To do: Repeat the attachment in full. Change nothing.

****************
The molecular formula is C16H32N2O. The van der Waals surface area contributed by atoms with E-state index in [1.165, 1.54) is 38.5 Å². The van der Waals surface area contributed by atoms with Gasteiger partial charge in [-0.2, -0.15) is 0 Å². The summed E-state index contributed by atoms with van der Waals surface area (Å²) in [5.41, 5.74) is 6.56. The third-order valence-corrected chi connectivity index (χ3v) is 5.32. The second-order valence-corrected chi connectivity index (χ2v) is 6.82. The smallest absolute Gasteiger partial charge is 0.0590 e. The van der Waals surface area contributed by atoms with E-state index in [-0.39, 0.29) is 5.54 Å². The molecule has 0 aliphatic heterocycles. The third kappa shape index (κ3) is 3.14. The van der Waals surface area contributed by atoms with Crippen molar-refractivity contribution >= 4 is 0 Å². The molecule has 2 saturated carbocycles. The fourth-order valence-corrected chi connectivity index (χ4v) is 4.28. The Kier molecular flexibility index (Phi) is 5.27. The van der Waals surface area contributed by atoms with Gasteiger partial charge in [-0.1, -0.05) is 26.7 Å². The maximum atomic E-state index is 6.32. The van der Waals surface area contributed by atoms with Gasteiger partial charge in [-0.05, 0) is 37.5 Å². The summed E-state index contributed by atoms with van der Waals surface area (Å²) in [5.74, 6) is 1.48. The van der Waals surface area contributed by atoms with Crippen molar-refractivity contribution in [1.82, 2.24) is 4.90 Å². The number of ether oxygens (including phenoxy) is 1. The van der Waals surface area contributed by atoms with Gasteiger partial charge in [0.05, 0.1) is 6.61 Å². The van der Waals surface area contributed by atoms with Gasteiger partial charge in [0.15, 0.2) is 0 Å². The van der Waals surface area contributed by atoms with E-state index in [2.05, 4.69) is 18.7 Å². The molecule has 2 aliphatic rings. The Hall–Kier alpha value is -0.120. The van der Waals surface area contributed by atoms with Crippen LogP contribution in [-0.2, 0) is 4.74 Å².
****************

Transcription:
The molecular formula is C16H32N2O. The van der Waals surface area contributed by atoms with E-state index in [1.165, 1.54) is 38.5 Å². The van der Waals surface area contributed by atoms with Gasteiger partial charge in [-0.2, -0.15) is 0 Å². The summed E-state index contributed by atoms with van der Waals surface area (Å²) in [5.41, 5.74) is 6.56. The third-order valence-corrected chi connectivity index (χ3v) is 5.32. The second-order valence-corrected chi connectivity index (χ2v) is 6.82. The smallest absolute Gasteiger partial charge is 0.0590 e. The van der Waals surface area contributed by atoms with E-state index in [-0.39, 0.29) is 5.54 Å². The molecule has 0 aliphatic heterocycles. The third kappa shape index (κ3) is 3.14. The van der Waals surface area contributed by atoms with Crippen molar-refractivity contribution >= 4 is 0 Å². The molecule has 2 saturated carbocycles. The fourth-order valence-corrected chi connectivity index (χ4v) is 4.28. The Kier molecular flexibility index (Phi) is 5.27. The van der Waals surface area contributed by atoms with Gasteiger partial charge in [-0.1, -0.05) is 26.7 Å². The maximum atomic E-state index is 6.32. The van der Waals surface area contributed by atoms with Gasteiger partial charge in [-0.05, 0) is 37.5 Å². The summed E-state index contributed by atoms with van der Waals surface area (Å²) in [5.74, 6) is 1.48. The van der Waals surface area contributed by atoms with Crippen molar-refractivity contribution in [1.82, 2.24) is 4.90 Å². The number of ether oxygens (including phenoxy) is 1. The van der Waals surface area contributed by atoms with Gasteiger partial charge in [0.05, 0.1) is 6.61 Å². The van der Waals surface area contributed by atoms with Gasteiger partial charge in [0.15, 0.2) is 0 Å². The van der Waals surface area contributed by atoms with E-state index in [2.05, 4.69) is 18.7 Å². The molecule has 2 aliphatic rings. The Hall–Kier alpha value is -0.120. The van der Waals surface area contributed by atoms with Crippen LogP contribution in [-0.2, 0) is 4.74 Å².